Let’s Talk about Dieting

I want to do a small series on dieting for this blog. Why? I believe that we talk about dieting a lot in the anti-diet world, but often it is poorly defined. There is a lot of misinformation out there on dieting.

For many folks with eating disorders, a diet was their “gateway”. Even those of us who manage to diet and not develop disordered eating behaviours, are harmed by dieting. This harm often takes the form of yo-yo dieting, which is when we vacillate between restricting our food and overeating. Often our body weight might yo-yo as well, not because there is anything wrong with your body, but because it is struggling to keep up with

Today’s post will simply be a definition of dieting. And because so many of us no longer diet, but rather participate in “lifestyle changes”, I also include six signs that your lifestyle change is a diet.

What is dieting?

According to the Oxford Language/Google dieting is:

(a verb) to restrict oneself to small amounts or special kinds of food in order to lose weight.

Oxford definition of dieting

What has become tricky is that dieting now goes by many other names. Often it will be called a lifestyle change, a way of eating for life, trying to be healthier or a specific copyrighted diet like Whole30, WW (Weight watchers) and others.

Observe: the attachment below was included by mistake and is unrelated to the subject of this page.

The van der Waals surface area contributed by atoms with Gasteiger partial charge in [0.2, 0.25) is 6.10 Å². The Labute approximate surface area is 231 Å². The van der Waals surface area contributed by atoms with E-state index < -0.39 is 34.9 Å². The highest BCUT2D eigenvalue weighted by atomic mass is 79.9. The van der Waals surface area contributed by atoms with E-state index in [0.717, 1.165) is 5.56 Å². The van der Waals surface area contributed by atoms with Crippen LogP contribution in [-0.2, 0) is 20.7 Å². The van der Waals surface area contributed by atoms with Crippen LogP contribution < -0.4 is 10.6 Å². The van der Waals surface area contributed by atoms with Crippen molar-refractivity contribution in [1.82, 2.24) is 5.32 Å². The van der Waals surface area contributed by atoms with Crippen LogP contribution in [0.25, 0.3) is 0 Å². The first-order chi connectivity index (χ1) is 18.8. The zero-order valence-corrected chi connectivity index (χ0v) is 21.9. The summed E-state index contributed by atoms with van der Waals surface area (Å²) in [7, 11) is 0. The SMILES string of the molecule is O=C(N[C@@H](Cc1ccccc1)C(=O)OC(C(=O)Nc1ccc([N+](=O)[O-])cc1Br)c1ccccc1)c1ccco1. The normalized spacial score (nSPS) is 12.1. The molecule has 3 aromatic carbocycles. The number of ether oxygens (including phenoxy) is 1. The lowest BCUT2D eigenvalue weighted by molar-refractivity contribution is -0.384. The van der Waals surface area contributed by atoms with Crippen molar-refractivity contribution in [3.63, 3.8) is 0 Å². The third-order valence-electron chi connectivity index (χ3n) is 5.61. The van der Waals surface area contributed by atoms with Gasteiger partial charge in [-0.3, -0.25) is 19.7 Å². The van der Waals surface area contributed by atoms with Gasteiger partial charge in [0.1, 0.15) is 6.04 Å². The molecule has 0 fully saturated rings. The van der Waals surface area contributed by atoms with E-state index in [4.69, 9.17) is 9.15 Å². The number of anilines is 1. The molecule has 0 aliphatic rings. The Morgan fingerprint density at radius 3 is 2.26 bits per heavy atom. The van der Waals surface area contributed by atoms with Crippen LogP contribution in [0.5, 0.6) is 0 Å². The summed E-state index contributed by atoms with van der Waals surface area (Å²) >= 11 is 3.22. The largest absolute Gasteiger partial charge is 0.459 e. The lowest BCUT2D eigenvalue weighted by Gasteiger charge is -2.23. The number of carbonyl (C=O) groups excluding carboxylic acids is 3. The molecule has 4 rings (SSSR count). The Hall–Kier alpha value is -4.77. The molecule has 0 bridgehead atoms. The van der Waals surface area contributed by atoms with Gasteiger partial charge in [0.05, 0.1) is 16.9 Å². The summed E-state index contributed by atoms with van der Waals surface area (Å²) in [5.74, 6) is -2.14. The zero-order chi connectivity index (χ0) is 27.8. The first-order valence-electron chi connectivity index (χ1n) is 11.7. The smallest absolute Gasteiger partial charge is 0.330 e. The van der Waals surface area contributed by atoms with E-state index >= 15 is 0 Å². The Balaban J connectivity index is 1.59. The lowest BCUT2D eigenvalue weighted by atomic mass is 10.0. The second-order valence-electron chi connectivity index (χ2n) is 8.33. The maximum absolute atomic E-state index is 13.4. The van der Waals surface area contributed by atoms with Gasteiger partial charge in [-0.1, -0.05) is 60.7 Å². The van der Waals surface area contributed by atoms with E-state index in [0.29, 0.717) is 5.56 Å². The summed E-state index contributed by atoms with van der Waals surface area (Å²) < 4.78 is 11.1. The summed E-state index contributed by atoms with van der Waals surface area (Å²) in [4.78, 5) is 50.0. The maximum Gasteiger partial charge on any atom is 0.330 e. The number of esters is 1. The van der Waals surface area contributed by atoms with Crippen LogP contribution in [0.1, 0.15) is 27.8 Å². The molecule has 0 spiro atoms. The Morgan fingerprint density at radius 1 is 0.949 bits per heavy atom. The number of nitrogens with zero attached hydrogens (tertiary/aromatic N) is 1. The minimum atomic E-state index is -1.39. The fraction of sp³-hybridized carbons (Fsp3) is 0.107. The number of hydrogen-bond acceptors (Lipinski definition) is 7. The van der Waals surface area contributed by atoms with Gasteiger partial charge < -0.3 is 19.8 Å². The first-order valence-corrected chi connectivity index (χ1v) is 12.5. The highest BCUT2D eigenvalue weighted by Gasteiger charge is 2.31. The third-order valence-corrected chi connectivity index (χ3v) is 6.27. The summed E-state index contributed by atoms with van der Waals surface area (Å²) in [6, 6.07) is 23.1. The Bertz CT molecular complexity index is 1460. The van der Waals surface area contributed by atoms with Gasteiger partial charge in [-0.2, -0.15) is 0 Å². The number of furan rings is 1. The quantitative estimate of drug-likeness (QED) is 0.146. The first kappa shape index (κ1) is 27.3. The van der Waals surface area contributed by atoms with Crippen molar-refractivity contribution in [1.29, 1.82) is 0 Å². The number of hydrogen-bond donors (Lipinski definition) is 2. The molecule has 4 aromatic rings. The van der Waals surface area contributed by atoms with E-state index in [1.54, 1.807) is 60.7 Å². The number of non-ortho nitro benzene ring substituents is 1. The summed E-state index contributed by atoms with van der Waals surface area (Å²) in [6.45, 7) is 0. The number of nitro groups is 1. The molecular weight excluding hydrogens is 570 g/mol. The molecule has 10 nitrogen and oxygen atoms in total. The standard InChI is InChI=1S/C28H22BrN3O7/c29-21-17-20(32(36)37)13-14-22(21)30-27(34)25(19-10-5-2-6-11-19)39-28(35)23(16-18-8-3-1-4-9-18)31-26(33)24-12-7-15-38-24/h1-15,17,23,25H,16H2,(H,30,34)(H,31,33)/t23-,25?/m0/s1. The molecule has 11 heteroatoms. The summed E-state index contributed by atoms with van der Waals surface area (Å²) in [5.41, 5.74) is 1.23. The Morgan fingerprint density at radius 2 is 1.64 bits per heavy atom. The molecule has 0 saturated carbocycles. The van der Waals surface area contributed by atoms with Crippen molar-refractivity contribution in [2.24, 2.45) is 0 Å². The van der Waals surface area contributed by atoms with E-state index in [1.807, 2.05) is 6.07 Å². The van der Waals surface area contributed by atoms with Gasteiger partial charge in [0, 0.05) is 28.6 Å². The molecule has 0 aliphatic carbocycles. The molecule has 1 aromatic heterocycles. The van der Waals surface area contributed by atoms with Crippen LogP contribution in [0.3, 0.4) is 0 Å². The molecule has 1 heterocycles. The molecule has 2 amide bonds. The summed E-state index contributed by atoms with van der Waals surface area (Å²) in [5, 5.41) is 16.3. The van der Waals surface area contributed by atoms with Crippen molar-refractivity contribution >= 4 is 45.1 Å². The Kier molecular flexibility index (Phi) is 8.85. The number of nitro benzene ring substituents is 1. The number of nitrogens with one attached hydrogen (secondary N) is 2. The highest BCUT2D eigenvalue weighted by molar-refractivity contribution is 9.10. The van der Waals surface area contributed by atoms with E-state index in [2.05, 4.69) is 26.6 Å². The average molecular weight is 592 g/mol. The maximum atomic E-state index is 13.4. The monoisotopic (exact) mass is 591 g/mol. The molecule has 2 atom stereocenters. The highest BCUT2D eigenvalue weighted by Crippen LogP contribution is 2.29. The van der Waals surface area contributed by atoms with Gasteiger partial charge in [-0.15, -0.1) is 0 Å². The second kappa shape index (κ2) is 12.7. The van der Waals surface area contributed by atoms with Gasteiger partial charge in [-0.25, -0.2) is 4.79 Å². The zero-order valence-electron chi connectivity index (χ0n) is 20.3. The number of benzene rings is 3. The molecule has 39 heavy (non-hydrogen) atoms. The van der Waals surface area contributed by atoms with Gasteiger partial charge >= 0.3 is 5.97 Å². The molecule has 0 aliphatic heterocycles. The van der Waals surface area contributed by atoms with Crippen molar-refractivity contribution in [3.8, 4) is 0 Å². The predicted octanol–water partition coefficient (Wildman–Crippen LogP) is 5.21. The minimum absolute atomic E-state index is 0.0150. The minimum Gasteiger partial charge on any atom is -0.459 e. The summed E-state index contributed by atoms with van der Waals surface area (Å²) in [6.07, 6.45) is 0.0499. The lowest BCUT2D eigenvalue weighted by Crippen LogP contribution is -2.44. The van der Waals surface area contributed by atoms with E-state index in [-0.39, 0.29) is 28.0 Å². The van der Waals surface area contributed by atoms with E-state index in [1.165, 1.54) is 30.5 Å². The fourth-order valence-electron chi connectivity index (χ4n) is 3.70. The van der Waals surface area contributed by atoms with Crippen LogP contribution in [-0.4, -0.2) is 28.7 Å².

How do you know you’re on a diet?

Since there are so many different names dieting can go under, it can be tricky to know if you’re on one. Here are some ways to know your latest lifestyle change is actually a diet:

  1. It cuts out whole food groups such as carbohydrates. Usually this food group, or type of food is demonized as the Sole Evil causing All Fatness in the World.
  2. It emphasizes a specific food group such as fat or protein as something misunderstood historically.
  3. Vegetables are always the Holiest of Foods.
  4. Gluten, dairy and sugar are cut out just because they are Pure Evil.
  5. These changes are done in the name of weight loss. If the diet claims it is actually about health, health is achieved through deprivation/restriction and should have some weight loss.
  6. Portions are provided and it’s implied that it is more important to eat these portions than it is to listen to your own internal body signals. In fact if you are hungry or experience difficulty following the prescribed plan, there is something wrong with you, not the lifestyle.

Now that you have some idea of what a diet looks like when it’s in disguise, I’ll leave you with a question.

If weight loss wasn’t promised, would you follow the food rules the lifestyle change is providing you?

If not, it is safe to say that it is probably a diet.

In my next blog post I’d like to talk about the diet cycle, sometimes called the diet-binge cycle, and why it isn’t your fault if you find yourself over eating after periods of restriction.

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